Students compete to develop clean, human-powered designs

Undergraduate club InnovaMasters hosts second annual design competition
Alice Zhu (left) president of InnovaMasters with this year’s design competition winners. HAMAN MAMDOUHI/THE VARSITY
Alice Zhu (left) president of InnovaMasters with this year’s design competition winners. HAMAN MAMDOUHI/THE VARSITY

This past weekend InnovaMasters, a student run club with goals of fostering leadership and arming youth with the tools to find creative solutions to real world problems, kicked off its second annual design competition.

“Dedicated to unleashing the innovative potential of youth,” InnovaMasters revealed this year’s theme: “Power from Humans — How might we use human motion to generate clean energy,” challenging youth to find human-powered sources of energy hidden among everyday activities.

The event showcased four projects, each presented to the judges at the conclusion of two-day competition, as though the students were “pitching their prototype to investors,” Alice Zhu, co-founder and president of Innovamasters explains.

“We wanted to teach participants the engineering design process, which is ideate, synthesize, prototype, test and improve, all in an iterative process,” Zhu says. She emphasizes that this design process is “a skill needed by all social entrepreneurs.”

The competition began with a lecture from speakers to arm the students with the necessary tools to tackle the competition’s challenges. Erica Lee Garcia, venture leader at Engineers Without Borders, described how the engineering process is much more than just building objects, but a method of answering complex questions. Joseph Wilson, Senior Strategist for the MaRS Discovery District, gave students advice ahead of their presentations.

As the participant handbook outlines, “[InnovaMasters] want to provide participants with genuine design experience, and thus we ask teams to generate a prototype,… virtual or tangible.”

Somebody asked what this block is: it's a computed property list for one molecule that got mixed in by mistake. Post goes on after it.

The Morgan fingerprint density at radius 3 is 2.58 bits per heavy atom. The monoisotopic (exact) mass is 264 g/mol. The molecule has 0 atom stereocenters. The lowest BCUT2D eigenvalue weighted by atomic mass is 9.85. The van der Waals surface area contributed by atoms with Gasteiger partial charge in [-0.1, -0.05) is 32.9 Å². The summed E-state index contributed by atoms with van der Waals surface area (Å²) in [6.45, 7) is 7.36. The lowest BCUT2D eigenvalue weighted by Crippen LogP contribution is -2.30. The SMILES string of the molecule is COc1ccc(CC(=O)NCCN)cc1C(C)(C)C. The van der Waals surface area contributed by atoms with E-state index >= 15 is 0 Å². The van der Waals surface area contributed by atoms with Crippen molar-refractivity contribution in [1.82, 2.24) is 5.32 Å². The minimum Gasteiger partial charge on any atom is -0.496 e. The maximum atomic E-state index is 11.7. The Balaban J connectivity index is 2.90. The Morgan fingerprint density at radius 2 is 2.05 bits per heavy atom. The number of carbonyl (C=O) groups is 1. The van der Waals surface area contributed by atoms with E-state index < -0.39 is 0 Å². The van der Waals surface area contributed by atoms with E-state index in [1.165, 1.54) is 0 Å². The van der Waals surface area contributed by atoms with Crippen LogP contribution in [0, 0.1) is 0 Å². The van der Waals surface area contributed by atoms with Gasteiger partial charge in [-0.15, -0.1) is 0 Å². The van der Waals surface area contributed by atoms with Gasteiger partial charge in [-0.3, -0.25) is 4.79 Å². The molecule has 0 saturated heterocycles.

Then, with the aid of mentors, the team had two days with a budget of $30 to brainstorm and develop their prototype.

Each team was then judged on their presentation skills, the viability of their design, their creativity, and the feasibility of their business model.

The teams were selected from a pool of applicants demonstrating a passion for innovation, solving problems in society, and a passion to learn. “We want participants to develop presentation skills and business modelling skills, and to have fun, while becoming more aware of social issues,” Zhu says.

The competition crowned Team Piezoelectricity, comprised of Aaron Pan, Lily Wang, and David Wang, as the winner. The trio developed an innovative design to install piezoelectric material in subway station floors to capture the kinetic energy of people stepping on them.

Their prototype earned them the grand prize of a tour of Pueblo Science — a charity promoting scientific literacy in communities lacking resources — in addition to getting the opportunity to have lunch with its founders.

Other noteworthy projects included capturing energy generated from the use of bicycles, beds, and even urinals.

The students participating appreciated the skills they learned from taking part in the competition. “It was great being given a problem that exists in the real world, and being able to propose a solution that you can actually implement,” says first-year engineering science student, David Wang. “We were given pretty much nothing to start with — just a vague statement, and we had to make something out of it,” says Wang, adding, “We took our own interpretation, and grew it into something we could work with.”

In addition to the annual design competition, InnovaMasters also runs a weekly leadership workshop where students bring their own innovative ideas to incubate into existing projects.

Editor’s note: Alice Zhu is a contributor to The Varsity.

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